Avondale Park haircut

The Avondale Park lawn has been flourishing during the hot weather. It’s still green and full of flowers and butterflies and bees and seems to have uses beyond anything I could ever have imagined. The pair of handcuffs amid the greenery that I found on my last visit makes the mind boggle.

As you can see the lawn was flourishing really rather well and in need a visit from the mower.

Avondale ready for a haircut.

Avondale ready for a haircut.

You’ll notice in the background the brown grass of the park turf lawn and the green of the grass-free lawn. I’m pleased to get such a useful climatic test and a clear comparison between the two formats. The fine chap standing in the lawn is Leigh Hunt – one of the principal horticultural advisors at the RHS and my RHS PhD supervisor. He’d come to have a look, and being familiar with all my work so far, was in agreement that the lawn was blending well but a haircut was in order.

When the height of the sward reaches about 9cm it begins to look a little too meadow-like to be called a lawn – in my opinion. There is no specific height at which to choose to cut, it tends to be an aesthetic judgement on the overall look of the lawn and the plants that have been used and their purpose. However, myself, Leigh and the good people at the RBKC all agreed – time to get the mower out – for only the second time since the lawn was laid. We waited until the stress on the plants from the 30°C heat had passed – no point stressing the plants with a mowing and heat at the same time.

And lo, it came to pass that the mower was duly applied.

Avondale after the haircut

Avondale after the haircut


The lawn will look a little lack lustre for a couple of weeks before starting to look refreshed and clean.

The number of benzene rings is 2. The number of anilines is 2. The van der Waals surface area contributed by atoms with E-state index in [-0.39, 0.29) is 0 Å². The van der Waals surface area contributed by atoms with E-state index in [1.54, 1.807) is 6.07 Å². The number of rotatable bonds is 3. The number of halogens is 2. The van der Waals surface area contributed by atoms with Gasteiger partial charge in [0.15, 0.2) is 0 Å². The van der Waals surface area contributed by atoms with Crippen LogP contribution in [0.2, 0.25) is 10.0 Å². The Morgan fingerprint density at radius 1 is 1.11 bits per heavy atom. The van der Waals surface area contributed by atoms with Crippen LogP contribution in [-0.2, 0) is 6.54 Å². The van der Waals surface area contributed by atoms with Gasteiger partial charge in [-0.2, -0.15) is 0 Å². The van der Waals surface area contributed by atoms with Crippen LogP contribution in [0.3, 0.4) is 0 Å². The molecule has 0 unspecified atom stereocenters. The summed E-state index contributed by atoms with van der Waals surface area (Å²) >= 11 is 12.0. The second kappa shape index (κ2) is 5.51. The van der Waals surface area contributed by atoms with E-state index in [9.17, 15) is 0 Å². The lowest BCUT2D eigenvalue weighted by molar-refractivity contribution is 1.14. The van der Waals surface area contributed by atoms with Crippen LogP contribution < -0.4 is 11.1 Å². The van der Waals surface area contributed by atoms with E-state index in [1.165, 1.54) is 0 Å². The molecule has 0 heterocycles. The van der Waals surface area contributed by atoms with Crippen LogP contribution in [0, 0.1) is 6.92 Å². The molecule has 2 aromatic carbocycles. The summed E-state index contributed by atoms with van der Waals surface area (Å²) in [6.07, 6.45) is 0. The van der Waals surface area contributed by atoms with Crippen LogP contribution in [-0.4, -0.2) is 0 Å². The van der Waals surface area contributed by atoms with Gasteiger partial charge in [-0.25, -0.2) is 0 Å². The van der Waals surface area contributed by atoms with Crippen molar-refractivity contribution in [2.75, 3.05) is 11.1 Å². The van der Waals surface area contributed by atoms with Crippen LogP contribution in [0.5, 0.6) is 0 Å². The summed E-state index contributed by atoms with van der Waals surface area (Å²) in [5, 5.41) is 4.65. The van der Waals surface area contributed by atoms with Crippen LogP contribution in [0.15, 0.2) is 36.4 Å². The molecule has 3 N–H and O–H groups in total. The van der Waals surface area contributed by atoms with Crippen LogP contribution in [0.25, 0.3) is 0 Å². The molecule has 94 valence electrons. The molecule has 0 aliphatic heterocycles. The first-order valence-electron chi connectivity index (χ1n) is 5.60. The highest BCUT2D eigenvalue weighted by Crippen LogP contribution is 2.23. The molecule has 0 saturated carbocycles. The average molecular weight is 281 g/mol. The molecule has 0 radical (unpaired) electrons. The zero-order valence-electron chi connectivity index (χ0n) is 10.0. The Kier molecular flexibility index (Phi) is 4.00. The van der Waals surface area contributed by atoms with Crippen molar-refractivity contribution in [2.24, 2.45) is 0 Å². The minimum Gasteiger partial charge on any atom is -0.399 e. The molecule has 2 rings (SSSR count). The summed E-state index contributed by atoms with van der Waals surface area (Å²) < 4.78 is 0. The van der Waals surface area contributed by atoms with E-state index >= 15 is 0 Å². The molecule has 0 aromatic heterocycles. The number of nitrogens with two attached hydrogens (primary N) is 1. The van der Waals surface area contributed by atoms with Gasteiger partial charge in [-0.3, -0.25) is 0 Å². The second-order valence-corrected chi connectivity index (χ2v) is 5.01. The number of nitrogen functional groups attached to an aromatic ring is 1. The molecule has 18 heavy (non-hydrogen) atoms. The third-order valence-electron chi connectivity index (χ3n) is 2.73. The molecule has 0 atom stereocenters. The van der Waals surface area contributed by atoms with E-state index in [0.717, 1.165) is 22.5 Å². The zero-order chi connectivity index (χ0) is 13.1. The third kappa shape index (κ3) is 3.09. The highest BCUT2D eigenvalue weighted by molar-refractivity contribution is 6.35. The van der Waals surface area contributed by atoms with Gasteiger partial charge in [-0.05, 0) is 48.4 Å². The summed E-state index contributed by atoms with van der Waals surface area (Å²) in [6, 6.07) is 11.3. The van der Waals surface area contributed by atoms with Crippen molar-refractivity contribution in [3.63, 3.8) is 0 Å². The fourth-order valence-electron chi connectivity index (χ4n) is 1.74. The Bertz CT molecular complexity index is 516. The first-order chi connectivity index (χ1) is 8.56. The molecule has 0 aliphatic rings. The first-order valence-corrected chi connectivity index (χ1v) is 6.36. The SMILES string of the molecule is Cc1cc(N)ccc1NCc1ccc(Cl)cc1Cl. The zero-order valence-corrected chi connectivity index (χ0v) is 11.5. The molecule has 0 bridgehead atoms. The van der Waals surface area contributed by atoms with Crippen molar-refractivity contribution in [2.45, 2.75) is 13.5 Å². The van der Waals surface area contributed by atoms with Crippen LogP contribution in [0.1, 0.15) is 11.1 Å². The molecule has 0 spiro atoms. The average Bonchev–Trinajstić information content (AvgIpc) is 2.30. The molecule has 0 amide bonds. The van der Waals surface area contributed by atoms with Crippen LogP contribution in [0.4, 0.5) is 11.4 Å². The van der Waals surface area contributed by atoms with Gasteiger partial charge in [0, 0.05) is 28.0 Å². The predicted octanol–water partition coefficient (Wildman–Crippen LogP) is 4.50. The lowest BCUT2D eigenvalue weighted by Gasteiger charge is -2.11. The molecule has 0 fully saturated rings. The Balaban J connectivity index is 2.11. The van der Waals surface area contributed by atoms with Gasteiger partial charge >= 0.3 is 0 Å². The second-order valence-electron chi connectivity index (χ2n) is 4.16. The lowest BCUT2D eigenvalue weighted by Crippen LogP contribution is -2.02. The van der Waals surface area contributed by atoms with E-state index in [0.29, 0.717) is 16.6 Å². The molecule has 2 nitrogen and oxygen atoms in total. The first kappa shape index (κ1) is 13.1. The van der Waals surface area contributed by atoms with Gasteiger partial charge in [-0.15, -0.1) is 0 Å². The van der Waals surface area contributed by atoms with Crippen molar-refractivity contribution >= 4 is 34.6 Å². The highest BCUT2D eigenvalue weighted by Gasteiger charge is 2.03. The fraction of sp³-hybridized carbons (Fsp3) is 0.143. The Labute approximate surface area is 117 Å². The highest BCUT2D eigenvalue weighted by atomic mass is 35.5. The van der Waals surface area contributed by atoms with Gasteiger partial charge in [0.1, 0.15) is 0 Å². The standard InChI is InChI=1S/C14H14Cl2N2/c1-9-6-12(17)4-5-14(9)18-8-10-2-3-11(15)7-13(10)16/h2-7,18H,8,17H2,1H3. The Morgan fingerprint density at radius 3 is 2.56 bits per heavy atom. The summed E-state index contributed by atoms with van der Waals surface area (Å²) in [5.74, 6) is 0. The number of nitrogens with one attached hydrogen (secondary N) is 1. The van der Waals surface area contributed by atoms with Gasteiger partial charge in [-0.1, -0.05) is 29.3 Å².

One of the interesting things (for me anyhow) was how seeds from the meadow plants that occupied the space last year were coming up in the joins between the rectangles of plants. Corn marigold in particular had come up across the lawn. It emphasizes the importance of a ‘seed clean’ ground before laying the lawn.

Avondale was laid directly over the surface of the previous wildflower meadow, with the hope that the soil in the seed trays would act as a barrier. It seems they do, but only partially. The mower has of course resolved the immediate problem but the stems of chopped corn marigolds aren’t that pretty. Some grasses and parkland weeds are also popping through the gaps between the trays – time for a spot of weeding I think. It is only the first year, so some remedial weeding is to be expected, particularly since last year’s wildflower meadow has definitely left a potent seedbank legacy.

I remain amused that the lawn may have naughty nocturnal visitors. I never thought to include scented night-flowering plants in this particular lawn since the park closes of an evening.  Hmm, there’s a little ‘note to self’ I must remember.

I just hope the city-wise local foxes have seen it all before and are completely unfazed by the creative uses the lawn is put to!

2 thoughts on “Avondale Park haircut

  1. I love this idea, have been inspired so much with this…

    is there somewhere I can look online to find an extensive list of plants to use for a grass free lawn?

    My plan is to order 2 tonnes of mulch to apply to my rather confused Jackson Pollock of a garden, so that I can have a blank canvas… then Ill put down pockets of compost and either sow seeds or plant when ever i can plants that you may have used…..

    any help would be most appreciated….

    many thanks,


    • Hi Shaun. No definitive list as yet I’m afraid. You can see the plants I have successfully used at http://www.youtube.com/watch?v=7-SxwHjHOwc&feature=youtu.be and there is a list of the plants we used at RHS Chelsea 2013 at http://www.grassfreelawns.co.uk some of them may also prove suitable.
      I haven’t tried the methodology that you propose but I’m a great fan of experimental horticulture and shall be most interested to hear how things go.
      Personally I would recommend keeping poor soil rather than enriching it, although I suspect that is a judgement call to be based on the conditions specific to your site. I found sowing seed to be unsatisfactory. For the most part it inevitably excludes cultivars and plants that aren’t commercially available via seed, and it relies on good and synchronous germination in all species. Using plants in tiles/trays circumvents the delicate seedling stage, timing issues, the need for seed treatments and young plant-plant competition. Slugs also seem to have less impact on tiles of adult plants, they seem to prefer seedlings. It is also a bit easier to see what your doing at planting and tweak the plants to suit the spot.

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